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Evership Evership album cover
4.00 | 203 ratings | 10 reviews | 26% 5 stars

Excellent addition to any
prog rock music collection

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Studio Album, released in 2016

Songs / Tracks Listing

1. Silver Light (9:26)
2. A Slow Descent into Reality (12:39) :
- i. Everyman
- ii. A Slow Descent
- iii. Wisdom of the Ages
- iv. Honest with Me
- v. The Battle Within
- vi. Anyman
3. Evermore (10:09) :
- i. Eros
- ii. Agape
4. Ultima Thule (10:28) :
5. Flying Machine (13:44) :
- i. Dreamcarriers
- ii. Dream Sequence
- iii. Lift
6. Approach (1:58)

Total Time 58:24

Line-up / Musicians

- Beau West / lead vocals
- Shane Atkinson / keyboards, drums, percussion, theremin, Chapman Stick, dulcimer, experimental guitar, sound design, orchestrations, vocals

- James Atkinson / acoustic & lead guitars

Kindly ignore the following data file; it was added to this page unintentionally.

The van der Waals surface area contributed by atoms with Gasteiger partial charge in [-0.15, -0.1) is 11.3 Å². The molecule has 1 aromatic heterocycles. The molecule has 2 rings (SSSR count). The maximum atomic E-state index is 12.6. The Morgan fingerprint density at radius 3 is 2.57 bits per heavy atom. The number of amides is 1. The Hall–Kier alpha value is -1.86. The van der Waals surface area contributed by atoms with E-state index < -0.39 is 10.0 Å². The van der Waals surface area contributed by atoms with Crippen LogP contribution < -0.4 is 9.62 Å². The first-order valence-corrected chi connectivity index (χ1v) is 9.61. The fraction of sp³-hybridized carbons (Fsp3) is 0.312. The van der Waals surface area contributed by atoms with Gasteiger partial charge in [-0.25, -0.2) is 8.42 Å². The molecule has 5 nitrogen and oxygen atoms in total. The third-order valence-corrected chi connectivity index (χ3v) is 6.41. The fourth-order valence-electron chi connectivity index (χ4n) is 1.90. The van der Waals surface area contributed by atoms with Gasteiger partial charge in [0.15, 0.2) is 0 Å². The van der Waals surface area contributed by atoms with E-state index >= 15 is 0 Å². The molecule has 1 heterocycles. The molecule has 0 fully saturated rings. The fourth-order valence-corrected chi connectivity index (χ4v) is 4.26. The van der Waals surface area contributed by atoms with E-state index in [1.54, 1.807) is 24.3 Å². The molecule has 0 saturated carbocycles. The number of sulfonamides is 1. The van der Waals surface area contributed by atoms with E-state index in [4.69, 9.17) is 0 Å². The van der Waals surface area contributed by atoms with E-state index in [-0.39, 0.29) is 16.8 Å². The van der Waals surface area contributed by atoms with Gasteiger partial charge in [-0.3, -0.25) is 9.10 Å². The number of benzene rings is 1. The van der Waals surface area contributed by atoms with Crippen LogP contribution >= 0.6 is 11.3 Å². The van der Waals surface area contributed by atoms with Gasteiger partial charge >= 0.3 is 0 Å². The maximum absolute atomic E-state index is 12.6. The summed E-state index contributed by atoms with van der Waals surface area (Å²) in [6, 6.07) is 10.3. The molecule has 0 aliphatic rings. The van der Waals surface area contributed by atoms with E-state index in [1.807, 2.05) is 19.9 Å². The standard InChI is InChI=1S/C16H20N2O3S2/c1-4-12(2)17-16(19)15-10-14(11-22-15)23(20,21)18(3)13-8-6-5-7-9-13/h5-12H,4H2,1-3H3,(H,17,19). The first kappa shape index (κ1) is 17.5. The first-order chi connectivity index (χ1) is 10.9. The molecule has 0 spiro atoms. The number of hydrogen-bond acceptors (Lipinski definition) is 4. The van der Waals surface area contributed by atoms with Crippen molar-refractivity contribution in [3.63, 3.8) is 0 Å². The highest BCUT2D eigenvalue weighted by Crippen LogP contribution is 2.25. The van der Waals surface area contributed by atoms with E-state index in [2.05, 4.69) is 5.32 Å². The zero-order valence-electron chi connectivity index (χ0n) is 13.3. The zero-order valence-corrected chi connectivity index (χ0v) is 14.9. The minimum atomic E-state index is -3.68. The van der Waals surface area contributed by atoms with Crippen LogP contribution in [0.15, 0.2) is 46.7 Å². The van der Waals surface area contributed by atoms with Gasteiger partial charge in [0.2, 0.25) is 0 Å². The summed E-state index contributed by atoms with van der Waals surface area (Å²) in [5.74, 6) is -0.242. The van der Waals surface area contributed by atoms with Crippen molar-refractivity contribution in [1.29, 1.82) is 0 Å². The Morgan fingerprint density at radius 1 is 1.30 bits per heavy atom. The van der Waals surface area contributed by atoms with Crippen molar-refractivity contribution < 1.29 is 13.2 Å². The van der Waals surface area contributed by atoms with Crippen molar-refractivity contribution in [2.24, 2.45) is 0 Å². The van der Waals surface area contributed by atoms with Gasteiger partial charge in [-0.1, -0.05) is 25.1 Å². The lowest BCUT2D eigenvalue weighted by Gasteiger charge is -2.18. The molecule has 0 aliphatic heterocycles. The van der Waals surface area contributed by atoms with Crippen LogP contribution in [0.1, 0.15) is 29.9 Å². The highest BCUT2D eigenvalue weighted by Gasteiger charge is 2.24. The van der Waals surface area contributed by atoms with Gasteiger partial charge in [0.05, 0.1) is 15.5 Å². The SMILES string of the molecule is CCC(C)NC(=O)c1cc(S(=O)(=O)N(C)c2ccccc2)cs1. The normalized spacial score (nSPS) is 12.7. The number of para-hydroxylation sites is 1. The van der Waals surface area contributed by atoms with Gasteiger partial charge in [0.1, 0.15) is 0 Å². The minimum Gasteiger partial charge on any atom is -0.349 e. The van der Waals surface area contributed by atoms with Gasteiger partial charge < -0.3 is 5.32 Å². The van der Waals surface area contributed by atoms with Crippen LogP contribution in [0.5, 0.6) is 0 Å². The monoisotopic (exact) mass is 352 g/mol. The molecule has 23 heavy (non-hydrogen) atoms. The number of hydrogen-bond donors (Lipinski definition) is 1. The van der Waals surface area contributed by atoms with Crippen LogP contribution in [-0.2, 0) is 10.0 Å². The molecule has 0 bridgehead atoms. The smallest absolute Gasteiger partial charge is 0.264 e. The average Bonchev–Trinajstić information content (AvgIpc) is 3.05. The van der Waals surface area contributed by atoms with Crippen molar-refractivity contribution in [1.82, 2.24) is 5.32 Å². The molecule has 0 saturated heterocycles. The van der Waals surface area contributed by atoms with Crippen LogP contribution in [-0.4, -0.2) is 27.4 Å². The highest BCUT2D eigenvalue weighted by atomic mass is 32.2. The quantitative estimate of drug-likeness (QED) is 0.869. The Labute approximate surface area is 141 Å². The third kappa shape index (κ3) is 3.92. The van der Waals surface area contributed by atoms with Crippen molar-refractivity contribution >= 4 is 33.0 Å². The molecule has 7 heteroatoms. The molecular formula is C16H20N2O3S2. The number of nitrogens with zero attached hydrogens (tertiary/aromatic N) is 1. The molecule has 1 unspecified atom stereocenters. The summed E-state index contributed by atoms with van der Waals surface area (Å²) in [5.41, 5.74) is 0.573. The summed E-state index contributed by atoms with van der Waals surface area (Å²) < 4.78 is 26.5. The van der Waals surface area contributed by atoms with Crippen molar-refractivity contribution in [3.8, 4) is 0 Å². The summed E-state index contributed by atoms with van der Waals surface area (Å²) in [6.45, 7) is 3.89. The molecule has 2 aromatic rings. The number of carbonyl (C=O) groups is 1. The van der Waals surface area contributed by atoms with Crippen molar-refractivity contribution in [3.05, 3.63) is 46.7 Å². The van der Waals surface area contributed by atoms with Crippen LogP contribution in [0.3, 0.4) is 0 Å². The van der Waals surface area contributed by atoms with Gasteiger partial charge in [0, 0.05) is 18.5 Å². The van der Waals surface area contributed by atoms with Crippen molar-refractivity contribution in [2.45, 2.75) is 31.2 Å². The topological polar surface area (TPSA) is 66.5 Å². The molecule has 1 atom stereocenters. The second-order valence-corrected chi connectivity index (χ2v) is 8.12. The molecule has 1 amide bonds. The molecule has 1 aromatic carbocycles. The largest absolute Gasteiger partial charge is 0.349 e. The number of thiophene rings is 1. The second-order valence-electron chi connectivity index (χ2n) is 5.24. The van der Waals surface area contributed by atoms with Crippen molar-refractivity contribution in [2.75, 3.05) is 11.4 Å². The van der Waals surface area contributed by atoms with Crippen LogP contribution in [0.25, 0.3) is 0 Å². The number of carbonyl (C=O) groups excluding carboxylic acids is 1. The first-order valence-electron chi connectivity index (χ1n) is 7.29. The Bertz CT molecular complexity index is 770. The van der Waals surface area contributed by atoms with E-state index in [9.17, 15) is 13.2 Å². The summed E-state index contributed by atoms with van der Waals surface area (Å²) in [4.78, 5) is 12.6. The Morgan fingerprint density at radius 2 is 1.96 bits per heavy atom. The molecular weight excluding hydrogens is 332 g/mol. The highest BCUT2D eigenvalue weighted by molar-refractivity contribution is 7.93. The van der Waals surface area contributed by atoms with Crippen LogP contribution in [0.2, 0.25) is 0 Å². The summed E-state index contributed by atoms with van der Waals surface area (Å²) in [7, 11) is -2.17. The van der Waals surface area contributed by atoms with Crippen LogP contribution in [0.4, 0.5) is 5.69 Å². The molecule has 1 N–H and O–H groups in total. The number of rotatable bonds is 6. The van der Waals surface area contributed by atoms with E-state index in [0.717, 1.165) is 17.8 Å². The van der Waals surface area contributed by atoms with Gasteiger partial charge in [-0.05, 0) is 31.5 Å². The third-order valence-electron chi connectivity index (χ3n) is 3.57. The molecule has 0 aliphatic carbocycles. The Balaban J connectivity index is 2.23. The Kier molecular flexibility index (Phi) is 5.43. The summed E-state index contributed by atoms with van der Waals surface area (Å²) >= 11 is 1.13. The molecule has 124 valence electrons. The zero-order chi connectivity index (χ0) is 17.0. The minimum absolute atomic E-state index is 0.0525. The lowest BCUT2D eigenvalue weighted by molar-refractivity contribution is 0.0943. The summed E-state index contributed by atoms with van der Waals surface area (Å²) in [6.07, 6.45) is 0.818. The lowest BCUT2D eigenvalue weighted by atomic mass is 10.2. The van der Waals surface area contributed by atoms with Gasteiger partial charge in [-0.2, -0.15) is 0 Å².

- Rob Higginbotham / classical, acoustic, electric rhythm guitars
- Dan Smalley / classical guitar (5)
- Brandon Vestal / electric guitar (5)
- Jaymi Millard / bass
- Nicelle Priebe / violin
- Mike Priebe / backing vocals
- Charles Heimermann / choir director (Live at Green Hills' Cathedral)

Releases information

Artwork: Philip Willis

CD Atkinsong Productions (2016)

Thanks to ? for the addition
and to Quinino for the last updates
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EVERSHIP Evership ratings distribution

(203 ratings)
Essential: a masterpiece of progressive rock music(26%)
Excellent addition to any prog rock music collection(40%)
Good, but non-essential (24%)
Collectors/fans only (8%)
Poor. Only for completionists (3%)

EVERSHIP Evership reviews

Showing all collaborators reviews and last reviews preview | Show all reviews/ratings

Collaborators/Experts Reviews

Review by DamoXt7942
FORUM & SITE ADMIN GROUP Avant/Cross/Neo/Post Teams